Rewrite, Rewrite, and Rewrite Some More
The Ambassador’s Wife was the hardest thing Steil has ever written; she knew the world of the book, but plotting is not her strength, so it took sheer determination and a lot of rewriting. “I wrote about ninety-seven drafts of The Ambassador’s Wife. I have to write first drafts fast. I need that momentum. And then I spend ages rewriting.” She spent ten months writing her memoir, and a year rewriting it. The Ambassador’s Wife took two years of writing and two years of rewriting.
Get Professional Help
In between drafts, Steil got plenty of advice from her agent and editor. “They’re both brilliant editors, and good at asking me questions and pointing out problems that take me to the next level.” For example, the relationships among the women in The Ambassador’s Wife weren’t clear in early drafts, and Miranda hadn’t suffered enough. Even with feedback, however, the job wasn’t easy. Her editor would point out a problem, and Steil would ask how to fix it. The editor’s response was, ‘I just point out the problems. You fix them. That’s your job.’”
Spend Time with People Who See the World Differently
The choice to make Miranda an artist involved more than just expanding the visual possibilities of the writing. “I made that decision because visual artists think differently than I think. They think visually and I think in words.” It gave Steil’s character a different way to see the world, a way Steil knew she would enjoy writing.
Use Facebook to Find Experts
When Steil needs experts to verify her writing, she sometimes turns to Facebook. For example, she needed to find a hostage negotiator, and a friend offered up his cousin. Especially with her memoir, she was painstakingly accurate. “I had Al-Qaeda experts read the two pages on Al-Qaeda. I had more than one Arabist correct my transliteration. Any part I was the least bit unsure of, I had somebody double-check it.”
Make Decisions that Align with your Real Goals
Steil had several offers to option The Ambassador’s Wife, including for a feature film. But Steil thought that The Ambassador’s Wife would lose much of its complexity and nuance if squeezed into 90 minutes. A television mini-series could tell much more of the story. That appealed to Steil, because an author wants to see as much of her book preserved as possible.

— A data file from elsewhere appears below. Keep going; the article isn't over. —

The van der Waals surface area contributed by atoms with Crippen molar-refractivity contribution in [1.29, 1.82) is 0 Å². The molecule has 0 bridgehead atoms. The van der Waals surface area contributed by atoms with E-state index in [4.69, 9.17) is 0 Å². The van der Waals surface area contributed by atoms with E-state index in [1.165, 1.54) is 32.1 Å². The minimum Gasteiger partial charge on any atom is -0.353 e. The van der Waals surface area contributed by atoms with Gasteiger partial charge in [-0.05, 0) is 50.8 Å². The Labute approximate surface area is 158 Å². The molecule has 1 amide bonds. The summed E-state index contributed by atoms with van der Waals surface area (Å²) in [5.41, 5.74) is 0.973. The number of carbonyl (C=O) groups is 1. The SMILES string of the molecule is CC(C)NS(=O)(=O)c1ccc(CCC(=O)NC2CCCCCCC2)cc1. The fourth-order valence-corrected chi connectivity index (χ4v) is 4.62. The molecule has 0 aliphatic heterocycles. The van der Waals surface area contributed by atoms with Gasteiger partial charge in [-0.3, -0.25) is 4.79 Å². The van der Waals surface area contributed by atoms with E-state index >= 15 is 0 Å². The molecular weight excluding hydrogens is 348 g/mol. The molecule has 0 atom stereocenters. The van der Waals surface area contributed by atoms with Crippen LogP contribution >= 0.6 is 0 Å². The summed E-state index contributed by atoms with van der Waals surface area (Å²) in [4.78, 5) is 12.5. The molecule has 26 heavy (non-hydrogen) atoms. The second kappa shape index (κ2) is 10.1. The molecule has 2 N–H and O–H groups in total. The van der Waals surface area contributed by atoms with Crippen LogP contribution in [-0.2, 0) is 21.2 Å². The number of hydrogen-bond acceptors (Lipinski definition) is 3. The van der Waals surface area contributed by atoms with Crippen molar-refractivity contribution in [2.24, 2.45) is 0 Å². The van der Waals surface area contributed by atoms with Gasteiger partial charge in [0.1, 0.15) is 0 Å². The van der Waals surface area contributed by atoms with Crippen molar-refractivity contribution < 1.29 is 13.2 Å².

Write Something Relevant
Editors like timeliness. The Ambassador’s Wife is relevant to what’s going on in the world: Middle East politics, hostage negotiation, women’s issues, and Westerners meddling in other countries they don’t know enough about. “It feels important to me. Yemen is misunderstood. Yemenis are misunderstood."
Take an Active Role in Marketing
Steil emails her publicist when she thinks of a new marketing angle. After the deal with Anne Hathaway, she suggested trying the Los Angeles papers and People magazine. “My publicists are really good and they’d probably do this anyway, but I like to feel like I’m being proactive.”
Don’t Let Anything Hold You Back
People have told Steil they don’t want to have kids because they wouldn’t be able to write or travel, but Steil has written and traveled more since her daughter was born than any other time in her life. She feels that if you want to write, you’ll write, no matter what the circumstances of your life. “Having time to write is a privilege, and yes, if you’re working three jobs and going to school, it’s harder to write than it is for somebody with the privilege of spending a day writing. I don’t mean to be glib about finding time to write, but I know people who have been in those circumstances and managed to get something done, though maybe not as much as they would like.”
What’s next for Steil? Watch for a book based in Bolivia, where she now lives with her ambassador husband and five-year-old daughter.
Susan W Kemp has been published in The Blue Lake Review, HowlRound, the Seattle Daily Journal of Commerce, Marketer, and the Hart Crowser Blog. She earned her BA in drama from the University of Washington. See her blog at SusanWKemp.com for flash fiction and investigations into creativity.